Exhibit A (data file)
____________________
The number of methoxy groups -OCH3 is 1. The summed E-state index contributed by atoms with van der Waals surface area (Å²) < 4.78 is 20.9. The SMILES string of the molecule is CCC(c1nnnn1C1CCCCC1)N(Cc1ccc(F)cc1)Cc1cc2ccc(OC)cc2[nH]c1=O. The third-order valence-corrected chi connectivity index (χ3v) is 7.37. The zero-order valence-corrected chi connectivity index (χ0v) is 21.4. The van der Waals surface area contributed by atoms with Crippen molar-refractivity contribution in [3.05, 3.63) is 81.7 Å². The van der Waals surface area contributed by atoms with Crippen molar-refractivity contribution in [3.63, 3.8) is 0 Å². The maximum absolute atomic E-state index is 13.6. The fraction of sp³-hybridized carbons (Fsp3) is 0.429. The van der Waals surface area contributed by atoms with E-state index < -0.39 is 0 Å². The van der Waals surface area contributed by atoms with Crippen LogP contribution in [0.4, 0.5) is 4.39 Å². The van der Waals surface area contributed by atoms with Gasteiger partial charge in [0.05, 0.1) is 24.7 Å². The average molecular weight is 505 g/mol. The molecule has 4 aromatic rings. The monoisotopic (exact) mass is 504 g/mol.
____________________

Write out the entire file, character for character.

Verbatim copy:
The number of methoxy groups -OCH3 is 1. The summed E-state index contributed by atoms with van der Waals surface area (Å²) < 4.78 is 20.9. The SMILES string of the molecule is CCC(c1nnnn1C1CCCCC1)N(Cc1ccc(F)cc1)Cc1cc2ccc(OC)cc2[nH]c1=O. The third-order valence-corrected chi connectivity index (χ3v) is 7.37. The zero-order valence-corrected chi connectivity index (χ0v) is 21.4. The van der Waals surface area contributed by atoms with Crippen molar-refractivity contribution in [3.05, 3.63) is 81.7 Å². The van der Waals surface area contributed by atoms with Crippen molar-refractivity contribution in [3.63, 3.8) is 0 Å². The maximum absolute atomic E-state index is 13.6. The fraction of sp³-hybridized carbons (Fsp3) is 0.429. The van der Waals surface area contributed by atoms with E-state index < -0.39 is 0 Å². The van der Waals surface area contributed by atoms with Crippen LogP contribution in [0.4, 0.5) is 4.39 Å². The van der Waals surface area contributed by atoms with Gasteiger partial charge in [0.05, 0.1) is 24.7 Å². The average molecular weight is 505 g/mol. The molecule has 4 aromatic rings. The monoisotopic (exact) mass is 504 g/mol.